ARCA WITH JESSE KANDA Arca — the Venezuelan musician Alejandro Ghersi — has brought his electronic music to collaborations with Björk and Kanye West. On his own, Arca became a charismatic, androgynous diva, dealing in extremes. He sang about tragic love in an operatic falsetto, over orchestral timbres laced with sampled screams; he shrieked and cackled and brandished a whip. Unsettling video imagery by Jesse Kanda only heightened the drama.

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The French synthesizer duo Justice.

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Stefano Buonamici for The New York Times

JUSTICE Justice’s music is made for no place smaller than an arena, where multistory strobe lights can flash on every sequenced synthesizer note, and a basic, blasting 4/4 stomp sounds triumphal. This French synthesizer duo cycled through quasi-classical cathedral-organ passages, anthemic choruses, pulsating synthesizers and walloping dance beats; a big buildup was never far away.

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Jerrilynn Patton, known as Jlin.

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Stefano Buonamici for The New York Times

JLIN There was no telling where the next beat would land in the hurtling, crackling, skidding, zigzagging music of Jlin — the electronic musician Jerrilynn Patton — but it all happened fast. From her laptop, she deployed percussion samples in meticulous fusillades, often in breakneck six-beat rhythms that were scattered across the stereo field to make things even more vertiginous. Jlin’s mentor, RP Boo, a major figure in Chicago footwork, was also at Sónar with his own gleefully whipsawing set; I was happy to hear them both.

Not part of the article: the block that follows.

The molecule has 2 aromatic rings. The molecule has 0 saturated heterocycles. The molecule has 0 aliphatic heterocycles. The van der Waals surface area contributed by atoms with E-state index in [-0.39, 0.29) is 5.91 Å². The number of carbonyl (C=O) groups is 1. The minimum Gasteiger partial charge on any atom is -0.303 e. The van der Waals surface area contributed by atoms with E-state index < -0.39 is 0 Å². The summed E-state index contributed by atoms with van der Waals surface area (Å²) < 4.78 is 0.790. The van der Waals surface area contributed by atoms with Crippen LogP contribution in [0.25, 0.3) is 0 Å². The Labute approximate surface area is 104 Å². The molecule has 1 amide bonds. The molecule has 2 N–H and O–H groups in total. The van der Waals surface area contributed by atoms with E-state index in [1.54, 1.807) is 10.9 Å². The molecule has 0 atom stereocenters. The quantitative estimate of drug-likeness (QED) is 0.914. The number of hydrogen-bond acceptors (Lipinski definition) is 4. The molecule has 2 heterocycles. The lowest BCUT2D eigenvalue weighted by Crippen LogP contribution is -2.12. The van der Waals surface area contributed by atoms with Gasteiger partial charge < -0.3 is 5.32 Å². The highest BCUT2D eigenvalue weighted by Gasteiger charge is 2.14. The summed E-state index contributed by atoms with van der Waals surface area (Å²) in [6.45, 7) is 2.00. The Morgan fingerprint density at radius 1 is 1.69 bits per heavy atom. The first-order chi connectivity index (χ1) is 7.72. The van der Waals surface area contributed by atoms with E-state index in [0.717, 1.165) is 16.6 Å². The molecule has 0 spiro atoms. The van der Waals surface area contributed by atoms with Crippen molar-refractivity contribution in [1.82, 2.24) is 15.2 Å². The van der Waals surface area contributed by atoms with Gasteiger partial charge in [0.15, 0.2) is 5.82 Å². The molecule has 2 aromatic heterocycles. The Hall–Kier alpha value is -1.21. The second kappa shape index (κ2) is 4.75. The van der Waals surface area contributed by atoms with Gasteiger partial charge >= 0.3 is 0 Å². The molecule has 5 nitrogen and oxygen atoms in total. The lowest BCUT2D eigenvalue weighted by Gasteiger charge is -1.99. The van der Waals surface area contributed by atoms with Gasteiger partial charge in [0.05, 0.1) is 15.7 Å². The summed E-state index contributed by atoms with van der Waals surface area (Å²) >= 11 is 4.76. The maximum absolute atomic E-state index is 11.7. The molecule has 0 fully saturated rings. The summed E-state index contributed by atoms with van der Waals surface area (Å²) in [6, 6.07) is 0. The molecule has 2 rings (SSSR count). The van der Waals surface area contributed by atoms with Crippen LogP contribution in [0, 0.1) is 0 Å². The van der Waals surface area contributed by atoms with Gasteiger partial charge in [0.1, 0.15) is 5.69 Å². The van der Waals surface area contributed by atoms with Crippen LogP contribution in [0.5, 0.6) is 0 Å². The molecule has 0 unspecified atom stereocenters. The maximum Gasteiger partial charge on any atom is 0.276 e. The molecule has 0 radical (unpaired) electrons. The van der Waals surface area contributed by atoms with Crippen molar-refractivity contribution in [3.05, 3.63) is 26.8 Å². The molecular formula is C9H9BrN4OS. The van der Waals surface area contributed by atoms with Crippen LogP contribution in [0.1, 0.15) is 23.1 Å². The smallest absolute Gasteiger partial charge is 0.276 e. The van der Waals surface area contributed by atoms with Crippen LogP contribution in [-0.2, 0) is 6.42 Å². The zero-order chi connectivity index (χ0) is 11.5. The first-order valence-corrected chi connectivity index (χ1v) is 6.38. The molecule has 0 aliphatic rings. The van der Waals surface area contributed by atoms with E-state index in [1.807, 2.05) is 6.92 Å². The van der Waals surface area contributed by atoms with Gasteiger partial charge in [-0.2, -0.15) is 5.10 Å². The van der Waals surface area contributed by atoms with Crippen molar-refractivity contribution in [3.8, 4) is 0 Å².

JUANA MOLINA The Argentine songwriter Juana Molina’s albums are full of quiet, near-whispered conundrums; could her songs survive an outdoor festival crowd? Easily. Leading a trio, she built them out of spiky little loops of her voice and guitar picking, often in odd meters, and raised her voice just enough to bring out their sinewy charms.

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The D.J. Lena Willikens.

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Stefano Buonamici for The New York Times